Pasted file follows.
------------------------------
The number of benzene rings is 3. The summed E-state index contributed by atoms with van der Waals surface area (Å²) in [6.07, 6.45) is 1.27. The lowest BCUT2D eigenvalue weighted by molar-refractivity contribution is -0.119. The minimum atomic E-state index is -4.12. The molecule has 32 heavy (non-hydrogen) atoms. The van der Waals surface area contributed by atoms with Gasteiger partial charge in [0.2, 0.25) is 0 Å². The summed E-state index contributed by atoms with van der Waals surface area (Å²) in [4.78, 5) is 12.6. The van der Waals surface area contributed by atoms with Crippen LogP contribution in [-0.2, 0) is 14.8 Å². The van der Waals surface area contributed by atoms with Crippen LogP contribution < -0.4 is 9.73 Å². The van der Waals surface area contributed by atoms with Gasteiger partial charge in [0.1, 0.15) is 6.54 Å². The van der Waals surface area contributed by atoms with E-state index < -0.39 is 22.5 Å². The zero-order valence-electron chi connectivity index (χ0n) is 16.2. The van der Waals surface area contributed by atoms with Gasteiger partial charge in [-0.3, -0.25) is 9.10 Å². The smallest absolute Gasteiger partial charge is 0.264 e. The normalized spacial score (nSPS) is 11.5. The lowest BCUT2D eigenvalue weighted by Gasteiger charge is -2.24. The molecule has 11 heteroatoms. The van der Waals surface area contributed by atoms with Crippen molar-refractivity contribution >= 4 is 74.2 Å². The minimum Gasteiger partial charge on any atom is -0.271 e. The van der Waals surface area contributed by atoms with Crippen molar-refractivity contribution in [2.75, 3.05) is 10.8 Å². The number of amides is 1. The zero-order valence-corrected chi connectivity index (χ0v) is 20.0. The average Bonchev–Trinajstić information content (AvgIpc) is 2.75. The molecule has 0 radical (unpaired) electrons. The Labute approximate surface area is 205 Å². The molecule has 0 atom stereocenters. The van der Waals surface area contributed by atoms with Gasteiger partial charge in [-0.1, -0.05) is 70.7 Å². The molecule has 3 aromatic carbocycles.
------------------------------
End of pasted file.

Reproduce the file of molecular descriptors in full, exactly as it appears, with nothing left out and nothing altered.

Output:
The number of benzene rings is 3. The summed E-state index contributed by atoms with van der Waals surface area (Å²) in [6.07, 6.45) is 1.27. The lowest BCUT2D eigenvalue weighted by molar-refractivity contribution is -0.119. The minimum atomic E-state index is -4.12. The molecule has 32 heavy (non-hydrogen) atoms. The van der Waals surface area contributed by atoms with Gasteiger partial charge in [0.2, 0.25) is 0 Å². The summed E-state index contributed by atoms with van der Waals surface area (Å²) in [4.78, 5) is 12.6. The van der Waals surface area contributed by atoms with Crippen LogP contribution in [-0.2, 0) is 14.8 Å². The van der Waals surface area contributed by atoms with Crippen LogP contribution < -0.4 is 9.73 Å². The van der Waals surface area contributed by atoms with Gasteiger partial charge in [0.1, 0.15) is 6.54 Å². The van der Waals surface area contributed by atoms with E-state index < -0.39 is 22.5 Å². The zero-order valence-electron chi connectivity index (χ0n) is 16.2. The van der Waals surface area contributed by atoms with Gasteiger partial charge in [-0.3, -0.25) is 9.10 Å². The smallest absolute Gasteiger partial charge is 0.264 e. The normalized spacial score (nSPS) is 11.5. The lowest BCUT2D eigenvalue weighted by Gasteiger charge is -2.24. The molecule has 11 heteroatoms. The van der Waals surface area contributed by atoms with Crippen molar-refractivity contribution >= 4 is 74.2 Å². The minimum Gasteiger partial charge on any atom is -0.271 e. The van der Waals surface area contributed by atoms with Crippen molar-refractivity contribution in [2.75, 3.05) is 10.8 Å². The number of amides is 1. The zero-order valence-corrected chi connectivity index (χ0v) is 20.0. The average Bonchev–Trinajstić information content (AvgIpc) is 2.75. The molecule has 0 radical (unpaired) electrons. The Labute approximate surface area is 205 Å². The molecule has 0 atom stereocenters. The van der Waals surface area contributed by atoms with Gasteiger partial charge in [-0.1, -0.05) is 70.7 Å². The molecule has 3 aromatic carbocycles.